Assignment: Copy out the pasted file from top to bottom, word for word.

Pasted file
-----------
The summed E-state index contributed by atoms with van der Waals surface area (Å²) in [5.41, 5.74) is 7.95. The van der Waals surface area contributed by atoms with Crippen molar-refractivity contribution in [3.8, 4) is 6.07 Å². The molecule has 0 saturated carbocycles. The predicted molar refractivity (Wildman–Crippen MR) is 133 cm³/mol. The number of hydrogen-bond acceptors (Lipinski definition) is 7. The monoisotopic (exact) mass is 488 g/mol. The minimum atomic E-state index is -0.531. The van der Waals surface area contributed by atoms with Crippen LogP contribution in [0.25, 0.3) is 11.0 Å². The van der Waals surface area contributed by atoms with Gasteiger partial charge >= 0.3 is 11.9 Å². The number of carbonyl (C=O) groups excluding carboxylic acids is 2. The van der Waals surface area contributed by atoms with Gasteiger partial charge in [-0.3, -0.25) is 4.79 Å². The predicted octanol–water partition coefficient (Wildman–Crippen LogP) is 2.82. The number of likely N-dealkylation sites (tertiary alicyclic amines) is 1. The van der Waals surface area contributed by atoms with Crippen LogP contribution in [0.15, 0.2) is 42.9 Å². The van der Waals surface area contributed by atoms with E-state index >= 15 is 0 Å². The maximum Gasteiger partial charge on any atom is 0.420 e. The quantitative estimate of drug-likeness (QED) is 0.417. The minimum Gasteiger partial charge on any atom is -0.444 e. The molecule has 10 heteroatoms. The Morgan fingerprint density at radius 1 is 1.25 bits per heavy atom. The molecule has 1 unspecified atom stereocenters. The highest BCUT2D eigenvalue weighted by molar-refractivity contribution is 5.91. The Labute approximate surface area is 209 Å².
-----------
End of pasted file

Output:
The summed E-state index contributed by atoms with van der Waals surface area (Å²) in [5.41, 5.74) is 7.95. The van der Waals surface area contributed by atoms with Crippen molar-refractivity contribution in [3.8, 4) is 6.07 Å². The molecule has 0 saturated carbocycles. The predicted molar refractivity (Wildman–Crippen MR) is 133 cm³/mol. The number of hydrogen-bond acceptors (Lipinski definition) is 7. The monoisotopic (exact) mass is 488 g/mol. The minimum atomic E-state index is -0.531. The van der Waals surface area contributed by atoms with Crippen LogP contribution in [0.25, 0.3) is 11.0 Å². The van der Waals surface area contributed by atoms with Gasteiger partial charge >= 0.3 is 11.9 Å². The number of carbonyl (C=O) groups excluding carboxylic acids is 2. The van der Waals surface area contributed by atoms with Gasteiger partial charge in [-0.3, -0.25) is 4.79 Å². The predicted octanol–water partition coefficient (Wildman–Crippen LogP) is 2.82. The number of likely N-dealkylation sites (tertiary alicyclic amines) is 1. The van der Waals surface area contributed by atoms with Crippen LogP contribution in [0.15, 0.2) is 42.9 Å². The van der Waals surface area contributed by atoms with E-state index >= 15 is 0 Å². The maximum Gasteiger partial charge on any atom is 0.420 e. The quantitative estimate of drug-likeness (QED) is 0.417. The minimum Gasteiger partial charge on any atom is -0.444 e. The molecule has 10 heteroatoms. The Morgan fingerprint density at radius 1 is 1.25 bits per heavy atom. The molecule has 1 unspecified atom stereocenters. The highest BCUT2D eigenvalue weighted by molar-refractivity contribution is 5.91. The Labute approximate surface area is 209 Å².